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One hypothesis put forward to explain the repetitive behaviors of people with Autism Spectrum Disorder is a lack of cognitive flexibility. However, this may well not be the case. A recent study by a team of researchers from Inserm and Université de Tours used MRI to track the brain activity of autistic and non-autistic subjects faced with situations similar to those that cause problems in the daily lives of people with the disorder. Their findings, published in Brain and Cognition, suggest that the inflexibility of autistic individuals is actually the result of a strategy used to avoid socio-emotional situations. This research, which suggests now considering the cognitive and socio-emotional domains as closely linked rather than dissociated, opens up new avenues in the understanding and management of autism.
In their daily activities, people with Autism Spectrum Disorder (ASD) experience difficulty adapting their behavior to environmental changes. ASD is characterized by two main diagnostic criteria: the individual experiences persistent difficulties in social communication and is locked into repetitive behavioral patterns, restricted interests and/or activities. But while both criteria need to be present in order to diagnose ASD, little attention has been paid to how they interact.
In a study led by Marie Gomot, Inserm researcher at the Imaging and Brain laboratory (Inserm/Université de Tours), this question was explored by comparing the cognitive management of socio-emotional information and that of non-social information in people with ASD.
To evaluate this flexibility, the researchers used MRI to track the brain activity of ASD and non-ASD participants who underwent a test simulating situations similar to those that cause problems in the daily lives of people with the disorder.
The research team used a modified version of a test traditionally used in neuropsychology in order to test cognitive flexibility while processing non-social or socio-emotional information. Five cards were presented, each illustrated with a different face. The participants were asked to match the central card with one of four surrounding cards, according to one of the following three rules: frame color (non-social information), facial identity (social information) or facial expression (socio-emotional information). In order to evaluate their cognitive flexibility, the participants were asked throughout the test to make different matches (same color, same identity or same facial expression) by changing or maintaining one of the three rules.
The research team saw no significant difference between the ASD and non-ASD participants when it came to the behavioral parameters measuring cognitive flexibility alone – namely the capacity to adopt a new rule. However, the study did reveal the importance of information type for these cognitive flexibility processes in ASD. While the ASD participants needed more attempts than the non-ASD participants in order to adopt the rule linked to socio-emotional information, they had no particular difficulty in adopting those involving the processing of non-emotional information.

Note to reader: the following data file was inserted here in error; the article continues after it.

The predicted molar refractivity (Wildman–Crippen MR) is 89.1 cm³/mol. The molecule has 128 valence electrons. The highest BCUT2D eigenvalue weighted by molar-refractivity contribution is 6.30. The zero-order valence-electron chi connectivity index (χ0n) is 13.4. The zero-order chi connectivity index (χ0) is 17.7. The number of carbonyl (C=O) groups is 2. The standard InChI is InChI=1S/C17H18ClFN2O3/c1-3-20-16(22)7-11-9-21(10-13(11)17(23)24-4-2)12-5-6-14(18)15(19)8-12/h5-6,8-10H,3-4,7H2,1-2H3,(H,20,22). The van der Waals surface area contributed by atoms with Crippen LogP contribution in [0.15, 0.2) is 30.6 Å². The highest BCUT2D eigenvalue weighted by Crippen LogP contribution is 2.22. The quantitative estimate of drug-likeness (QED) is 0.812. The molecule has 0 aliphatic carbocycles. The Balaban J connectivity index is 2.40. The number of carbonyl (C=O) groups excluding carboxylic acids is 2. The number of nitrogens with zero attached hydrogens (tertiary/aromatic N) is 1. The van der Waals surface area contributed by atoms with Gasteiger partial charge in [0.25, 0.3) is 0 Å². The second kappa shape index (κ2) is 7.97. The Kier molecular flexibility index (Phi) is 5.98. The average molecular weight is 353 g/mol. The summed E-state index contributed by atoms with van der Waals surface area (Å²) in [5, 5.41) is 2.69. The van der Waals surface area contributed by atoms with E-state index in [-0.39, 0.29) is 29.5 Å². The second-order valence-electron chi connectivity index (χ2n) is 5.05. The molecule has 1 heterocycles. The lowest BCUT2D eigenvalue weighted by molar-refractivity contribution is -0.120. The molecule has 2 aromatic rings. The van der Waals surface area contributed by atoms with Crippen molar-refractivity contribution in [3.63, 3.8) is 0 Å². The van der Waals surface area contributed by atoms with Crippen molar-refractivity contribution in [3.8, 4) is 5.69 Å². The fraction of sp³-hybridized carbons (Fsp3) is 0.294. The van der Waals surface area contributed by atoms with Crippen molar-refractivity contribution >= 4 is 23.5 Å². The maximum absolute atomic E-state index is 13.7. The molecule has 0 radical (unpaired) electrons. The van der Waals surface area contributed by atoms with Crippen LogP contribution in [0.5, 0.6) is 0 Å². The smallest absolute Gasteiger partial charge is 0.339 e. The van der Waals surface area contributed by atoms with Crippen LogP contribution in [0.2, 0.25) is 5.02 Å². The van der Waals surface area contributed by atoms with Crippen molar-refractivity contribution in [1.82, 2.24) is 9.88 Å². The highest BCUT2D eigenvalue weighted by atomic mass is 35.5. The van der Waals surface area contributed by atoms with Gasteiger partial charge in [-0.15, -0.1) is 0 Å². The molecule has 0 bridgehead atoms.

“These findings are important because they suggest that the implementation of routines and repetitive behaviors by people with ASD might not be due to a genuine lack of cognitive flexibility but rather to avoid being confronted with certain socio-emotional situations, specifies Gomot. The need for a high level of certainty combined with a poor understanding of the codes that govern socio-emotional interactions would thereby lead to the avoidance of tasks with a socio-emotional component.” And to conclude, “this research confirms the close link between cognitive and emotional dysfunction in ASD and the need for future studies to take them into joint consideration more often.
In collaboration with a Canadian team, scientists from Inserm and Université de Tours, at Unit 1253 Imaging & Brain1, have shown in post-mortem brain samples that victims of child....
Inflexibility in Autism Spectrum Disorder: Need for certainty and atypical emotion processing share the blame Marianne Latinus,a,⁎, Helen Clérya, Frédéric Anderssona, Frédérique Bonnet-Brilhaulta,c, Pierre Fonluptb, Marie Gomota a UMR1253, iBrain, Université de Tours, Inserm, Tours, France b INSERM U1028-CNRS UMR5292 ‘Brain Dynamics and Cognition’, Centre de Recherche en Neurosciences de Lyon, Lyon, France c Centre Universitaire de Pédopsychiatrie, CHRU de Tours, Tours, France Brain and cognition : https://doi.org/10.1016/j.bandc.2019.103599